Why using an Embryoscope is not enough
Many fertility clinics are now offering time lapse technology in one form or another, to improve culture conditions and to provide additional information with which to select the best embryo. In many cases this is offered via a time lapse incubator, the EmbryoScope . This incubator takes a photograph of the embryos, every 10 minutes, allowing the time that the embryo reaches every key stage of development to be assessed and therefore producing a time-line of embryo development.
However, there are many differences in the way that this equipment is used in IVF clinics, from just an incubator to improve culture conditions, to a revolutionary way of assessing which embryo from a group is most likely to implant. If used correctly, this technology has the potential to improve pregnancy rates, by improved embryo selection.
At CARE Fertility, we have had over one thousand births from our Embryoscopes and this has put us in the unique position of being able to compare the time-line of embryo development in embryos that have resulted in the birth of a baby, to those that have not. Interestingly, this has shown us that there are differences in the time-line of development of those embryos that are able to result in a birth, despite their appearance.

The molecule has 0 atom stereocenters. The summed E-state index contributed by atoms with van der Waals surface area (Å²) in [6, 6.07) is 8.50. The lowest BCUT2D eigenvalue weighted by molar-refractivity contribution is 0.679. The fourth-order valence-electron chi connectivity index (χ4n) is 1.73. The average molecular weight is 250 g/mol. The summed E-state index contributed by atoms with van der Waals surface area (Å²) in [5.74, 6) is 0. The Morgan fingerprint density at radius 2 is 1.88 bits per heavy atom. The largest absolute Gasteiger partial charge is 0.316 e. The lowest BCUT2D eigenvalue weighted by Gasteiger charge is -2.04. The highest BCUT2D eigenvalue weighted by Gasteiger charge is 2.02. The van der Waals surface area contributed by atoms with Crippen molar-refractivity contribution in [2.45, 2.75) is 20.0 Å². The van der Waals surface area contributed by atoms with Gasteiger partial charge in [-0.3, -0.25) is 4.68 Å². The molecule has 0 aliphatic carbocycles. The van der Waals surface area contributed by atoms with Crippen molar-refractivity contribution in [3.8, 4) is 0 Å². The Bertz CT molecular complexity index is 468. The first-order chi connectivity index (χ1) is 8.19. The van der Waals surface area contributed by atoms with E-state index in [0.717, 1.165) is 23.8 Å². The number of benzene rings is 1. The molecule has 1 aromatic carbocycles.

CAREmaps time-lapse imaging
With this information, we have created CAREmaps, a unique algorithm, based on the ideal times that an embryo should reach certain key stages of development. With CAREmaps, all of your embryos will be compared to this time-line and this information will be used to select the embryos for transfer that have the highest chance of becoming a baby.
With CAREmaps, we have demonstrated an uplift in pregnancy and birth rates, compared with standard methods in all age groups, using this technique.
Many factors affect IVF outcome but female age has the greatest influence on success rates. CAREmaps benefits all age groups and in women over 39 years, the relative increase in live birth rate is greatest. Compared with standard embryo culture and selection.